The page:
Apostolic Exhortation, The Joy of Love – A reflection – Part II
2016 – Cycle C
Acts 15: 1-2, 22-29; Psalm 67; Revelation 21:10-14, 22-23; John 14: 23-29
Last week I asked you to reflect on what brings you joy and fulfillment in life. Because who or whatever causes you joy is God’s desire for you.
Have you ever considered what causes God joy?
Pope Francis opens his Apostolic Exhortation, The Joy of Love, with the statement: “The Joy of Love experienced by families is also the joy of the Church”. And I would add, is the joy of God. For the whole history of salvation in the Bible is told through stories about families, births, love stories and family crisis. [AL #8] Pope Francis writes, “[Families] are first and foremost an opportunity”; opportunities that God recognizes and uses. [AL #7]
From the very first pages of creation we are introduced to a family: Adam and Eve, and their sons Cain, Abel and Seth. Sadly, this new family becomes burdened by jealousy and unspeakable violence. Yet a promise is made to Adam and Eve of salvation and redemption and the story of God’s joy and love continues and an opportunity arises. Regretfully, families are stilled marked by the taking of life in various forms and jealousies. Too many parents bury their children, like Abel or lose them to forces beyond the family as Cain wanders into the land of Nod.
The story of salvation, redemption and a promise continue through the family of Noah, his wife and extended family who in being faithful to God, though they do not fully understand, face the ridicule and opposition of the people (a boat in the desert?) and the forces of nature. How can we not be mindful of the families who have perished and survived the tsunamis, earthquakes and monster hurricanes of a changing climate? If not, the emotional storms and earthquakes within families?
The life giving story of Abram and Sarah. An elderly couple would seem to be a dead end for family – except for God. Life irrupts where life should not be able to occur in the birth of Isaac. A family who internally struggles with the commands of God to snuff out the life promised to them. We might question, was it an angel that stopped Abram from slaughtering his son or was it the voice of mother Sarah, who like women through the ages have raised their voices against male violence of all kinds? …women who often suffer the most from family violence? Another opportunity for life…and the story continues.
It is said the brothers, Esau and Jacob, the sons of Isaac and Rebecca, fought each other throughout their lives beginning within the womb. Because of their rivalry this family experienced the betrayal of a wife/mother and son as together they work to deceive the husband/father to steal a birthright from the elder brother. The fight that began in the womb continued. How often do families fight over what is not theirs by right? How often is sibling rivalry a reality in our families?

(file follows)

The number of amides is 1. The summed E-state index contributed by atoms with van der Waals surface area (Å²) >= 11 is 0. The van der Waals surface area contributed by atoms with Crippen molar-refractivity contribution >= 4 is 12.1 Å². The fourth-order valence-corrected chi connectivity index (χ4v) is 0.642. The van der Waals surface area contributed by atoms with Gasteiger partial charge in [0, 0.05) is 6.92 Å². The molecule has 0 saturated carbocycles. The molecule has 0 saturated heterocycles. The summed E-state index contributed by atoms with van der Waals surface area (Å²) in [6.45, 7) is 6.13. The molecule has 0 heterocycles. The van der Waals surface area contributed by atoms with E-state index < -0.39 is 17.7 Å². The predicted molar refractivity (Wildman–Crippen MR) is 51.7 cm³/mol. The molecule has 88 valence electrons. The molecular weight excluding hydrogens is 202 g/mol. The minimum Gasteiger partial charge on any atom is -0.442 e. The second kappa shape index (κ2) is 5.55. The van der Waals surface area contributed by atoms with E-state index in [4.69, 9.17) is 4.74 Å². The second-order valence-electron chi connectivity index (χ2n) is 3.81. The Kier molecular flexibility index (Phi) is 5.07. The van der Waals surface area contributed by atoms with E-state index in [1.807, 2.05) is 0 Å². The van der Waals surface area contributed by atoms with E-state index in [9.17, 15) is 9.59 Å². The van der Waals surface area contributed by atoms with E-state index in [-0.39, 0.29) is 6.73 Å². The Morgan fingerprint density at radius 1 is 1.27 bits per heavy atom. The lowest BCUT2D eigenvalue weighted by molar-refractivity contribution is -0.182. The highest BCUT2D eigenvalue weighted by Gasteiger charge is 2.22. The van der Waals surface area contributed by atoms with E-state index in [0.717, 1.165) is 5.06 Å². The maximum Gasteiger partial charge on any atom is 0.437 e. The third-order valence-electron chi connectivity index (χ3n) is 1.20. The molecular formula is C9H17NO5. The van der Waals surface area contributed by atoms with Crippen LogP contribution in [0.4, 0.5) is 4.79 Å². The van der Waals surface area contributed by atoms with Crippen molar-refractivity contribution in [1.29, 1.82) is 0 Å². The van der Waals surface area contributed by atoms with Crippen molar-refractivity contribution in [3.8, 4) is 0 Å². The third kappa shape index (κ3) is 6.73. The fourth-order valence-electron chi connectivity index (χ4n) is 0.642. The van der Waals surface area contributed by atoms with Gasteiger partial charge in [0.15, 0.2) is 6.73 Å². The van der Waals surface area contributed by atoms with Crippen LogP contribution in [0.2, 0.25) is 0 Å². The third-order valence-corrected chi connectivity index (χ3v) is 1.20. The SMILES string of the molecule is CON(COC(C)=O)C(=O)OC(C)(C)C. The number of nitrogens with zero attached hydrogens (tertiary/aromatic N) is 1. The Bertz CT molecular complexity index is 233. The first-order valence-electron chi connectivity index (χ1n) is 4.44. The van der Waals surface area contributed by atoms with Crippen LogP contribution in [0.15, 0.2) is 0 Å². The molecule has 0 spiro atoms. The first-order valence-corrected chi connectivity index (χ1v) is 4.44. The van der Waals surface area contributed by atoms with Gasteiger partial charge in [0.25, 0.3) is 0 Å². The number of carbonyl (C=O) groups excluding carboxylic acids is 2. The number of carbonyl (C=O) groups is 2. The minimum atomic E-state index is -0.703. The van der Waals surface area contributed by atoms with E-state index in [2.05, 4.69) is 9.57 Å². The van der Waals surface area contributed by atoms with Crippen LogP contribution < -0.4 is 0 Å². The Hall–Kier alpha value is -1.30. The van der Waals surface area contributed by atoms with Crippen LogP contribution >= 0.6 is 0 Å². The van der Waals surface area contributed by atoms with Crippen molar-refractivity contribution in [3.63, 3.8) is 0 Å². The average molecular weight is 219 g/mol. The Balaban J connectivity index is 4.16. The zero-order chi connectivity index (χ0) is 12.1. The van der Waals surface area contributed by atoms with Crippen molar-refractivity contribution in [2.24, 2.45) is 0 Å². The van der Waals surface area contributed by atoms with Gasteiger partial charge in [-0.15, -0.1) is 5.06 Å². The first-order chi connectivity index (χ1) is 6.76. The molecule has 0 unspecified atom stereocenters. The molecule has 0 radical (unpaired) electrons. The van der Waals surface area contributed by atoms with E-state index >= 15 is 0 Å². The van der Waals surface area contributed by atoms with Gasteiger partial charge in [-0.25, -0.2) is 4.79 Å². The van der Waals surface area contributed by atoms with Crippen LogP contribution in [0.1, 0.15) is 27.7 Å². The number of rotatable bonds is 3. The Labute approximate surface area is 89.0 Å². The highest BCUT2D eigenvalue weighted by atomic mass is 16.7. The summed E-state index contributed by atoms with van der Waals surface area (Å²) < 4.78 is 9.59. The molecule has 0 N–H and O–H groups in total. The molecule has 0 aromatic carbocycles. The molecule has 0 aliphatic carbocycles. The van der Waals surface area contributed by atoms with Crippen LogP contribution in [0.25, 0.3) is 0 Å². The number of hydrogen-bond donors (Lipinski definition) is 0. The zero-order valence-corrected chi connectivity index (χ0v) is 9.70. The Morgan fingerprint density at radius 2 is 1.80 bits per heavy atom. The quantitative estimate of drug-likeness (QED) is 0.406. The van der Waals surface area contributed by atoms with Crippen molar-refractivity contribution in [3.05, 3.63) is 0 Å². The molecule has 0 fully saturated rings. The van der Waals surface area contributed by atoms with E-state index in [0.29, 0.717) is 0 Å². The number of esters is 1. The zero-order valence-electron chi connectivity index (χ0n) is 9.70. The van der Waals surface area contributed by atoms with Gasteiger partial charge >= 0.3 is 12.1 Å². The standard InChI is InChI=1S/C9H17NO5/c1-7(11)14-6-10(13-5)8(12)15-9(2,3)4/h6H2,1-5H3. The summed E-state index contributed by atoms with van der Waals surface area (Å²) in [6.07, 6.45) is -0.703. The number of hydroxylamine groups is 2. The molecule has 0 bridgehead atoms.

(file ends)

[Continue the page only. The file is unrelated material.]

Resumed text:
Jacob, Leah and Rachel are the parents of a nation, the twelves tribes of Israel. Yet out of jealousy the brothers sell the youngest, Joseph, into slavery. God may have used this situation to save the Middle East from an ancient famine but at what price to the family? Yet God’s saving of Joseph for high office brings salvation and joy and the story of redemption continues.
There is Hannah and Elkanah and their child, the prophet Samuel; the prophet Hosea and his unfaithful wife, Gomer; the joy-filled family of Elizabeth and Zechariah and their son, John the Baptist; King David and Michal; a love story that ended in contempt, betrayal, adultery and murder; Moses and his wife Zipporah and his jealous siblings the priest, Aaron and prophetess, Miriam and the wonderful love story of Ruth and Boaz. Family after family marks the story of God.
Do you see yourself and your family in these stories; real and imperfect yet loving families striving to do the best they can?
Jesus was born into a modest family whose life begins wrapped in the suspicions of adultery and talk of divorce; a family, like present-day Syrians, forced from their home becoming refugees in a foreign land; a family who experiences a child arrested, charged, jailed and executed. Another mother buries her child. Was Joseph, as at Jesus’ birth, silently in the background?
Jesus knows the anxieties and tensions experienced by families. He weaves them into his parables: the adventurous prodigal son who leaves behind home and his jealous elder brother (Luke 15:11-32), or children who prove troublesome not doing what they say they will (Matthew 21:28-31). Jesus is sensitive to the embarrassment caused by the lack of wine at a wedding feast (John 2:1-10), the failure of guests to respond to a dinner invitation (Matthew. 22:1-10) or the anxiety of a poor family over the loss of a coin or sheep (Luke 15:1-10). [AL #21]